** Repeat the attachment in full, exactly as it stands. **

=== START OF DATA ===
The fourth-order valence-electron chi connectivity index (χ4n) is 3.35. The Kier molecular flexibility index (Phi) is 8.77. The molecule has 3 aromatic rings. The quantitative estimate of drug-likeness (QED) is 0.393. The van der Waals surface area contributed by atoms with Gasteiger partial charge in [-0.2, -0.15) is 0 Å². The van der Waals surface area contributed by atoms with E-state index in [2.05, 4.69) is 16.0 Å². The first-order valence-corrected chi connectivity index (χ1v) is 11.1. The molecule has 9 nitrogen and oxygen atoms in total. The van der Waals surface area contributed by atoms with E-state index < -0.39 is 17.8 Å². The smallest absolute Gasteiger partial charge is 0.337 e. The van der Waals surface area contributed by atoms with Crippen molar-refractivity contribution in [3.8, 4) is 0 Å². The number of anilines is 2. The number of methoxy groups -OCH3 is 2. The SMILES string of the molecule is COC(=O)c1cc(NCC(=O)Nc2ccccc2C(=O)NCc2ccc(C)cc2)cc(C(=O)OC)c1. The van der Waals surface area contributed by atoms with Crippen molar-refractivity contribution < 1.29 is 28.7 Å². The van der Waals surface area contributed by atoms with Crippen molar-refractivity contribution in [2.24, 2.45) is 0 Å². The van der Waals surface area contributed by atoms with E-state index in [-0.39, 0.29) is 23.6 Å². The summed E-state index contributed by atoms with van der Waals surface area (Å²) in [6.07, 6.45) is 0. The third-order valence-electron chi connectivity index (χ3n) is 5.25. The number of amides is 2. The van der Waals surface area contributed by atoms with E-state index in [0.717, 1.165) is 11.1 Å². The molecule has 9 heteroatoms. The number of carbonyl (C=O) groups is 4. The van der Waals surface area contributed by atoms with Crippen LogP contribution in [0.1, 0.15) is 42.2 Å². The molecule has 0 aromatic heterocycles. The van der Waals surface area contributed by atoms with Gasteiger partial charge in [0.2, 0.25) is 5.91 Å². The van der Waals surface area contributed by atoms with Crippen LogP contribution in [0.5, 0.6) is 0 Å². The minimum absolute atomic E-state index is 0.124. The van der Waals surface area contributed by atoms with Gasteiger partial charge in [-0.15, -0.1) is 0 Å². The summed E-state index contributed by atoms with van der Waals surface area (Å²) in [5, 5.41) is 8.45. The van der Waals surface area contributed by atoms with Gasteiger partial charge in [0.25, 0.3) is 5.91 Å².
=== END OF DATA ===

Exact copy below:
The fourth-order valence-electron chi connectivity index (χ4n) is 3.35. The Kier molecular flexibility index (Phi) is 8.77. The molecule has 3 aromatic rings. The quantitative estimate of drug-likeness (QED) is 0.393. The van der Waals surface area contributed by atoms with Gasteiger partial charge in [-0.2, -0.15) is 0 Å². The van der Waals surface area contributed by atoms with E-state index in [2.05, 4.69) is 16.0 Å². The first-order valence-corrected chi connectivity index (χ1v) is 11.1. The molecule has 9 nitrogen and oxygen atoms in total. The van der Waals surface area contributed by atoms with E-state index < -0.39 is 17.8 Å². The smallest absolute Gasteiger partial charge is 0.337 e. The van der Waals surface area contributed by atoms with Crippen molar-refractivity contribution in [3.8, 4) is 0 Å². The number of anilines is 2. The number of methoxy groups -OCH3 is 2. The SMILES string of the molecule is COC(=O)c1cc(NCC(=O)Nc2ccccc2C(=O)NCc2ccc(C)cc2)cc(C(=O)OC)c1. The van der Waals surface area contributed by atoms with Crippen molar-refractivity contribution < 1.29 is 28.7 Å². The van der Waals surface area contributed by atoms with Crippen molar-refractivity contribution in [2.24, 2.45) is 0 Å². The van der Waals surface area contributed by atoms with E-state index in [-0.39, 0.29) is 23.6 Å². The summed E-state index contributed by atoms with van der Waals surface area (Å²) in [6.07, 6.45) is 0. The third-order valence-electron chi connectivity index (χ3n) is 5.25. The number of amides is 2. The van der Waals surface area contributed by atoms with E-state index in [0.717, 1.165) is 11.1 Å². The molecule has 9 heteroatoms. The number of carbonyl (C=O) groups is 4. The van der Waals surface area contributed by atoms with Crippen LogP contribution in [0.1, 0.15) is 42.2 Å². The molecule has 0 aromatic heterocycles. The van der Waals surface area contributed by atoms with Gasteiger partial charge in [0.2, 0.25) is 5.91 Å². The van der Waals surface area contributed by atoms with Crippen LogP contribution in [0.5, 0.6) is 0 Å². The minimum absolute atomic E-state index is 0.124. The van der Waals surface area contributed by atoms with Gasteiger partial charge in [-0.15, -0.1) is 0 Å². The summed E-state index contributed by atoms with van der Waals surface area (Å²) in [5, 5.41) is 8.45. The van der Waals surface area contributed by atoms with Gasteiger partial charge in [0.25, 0.3) is 5.91 Å².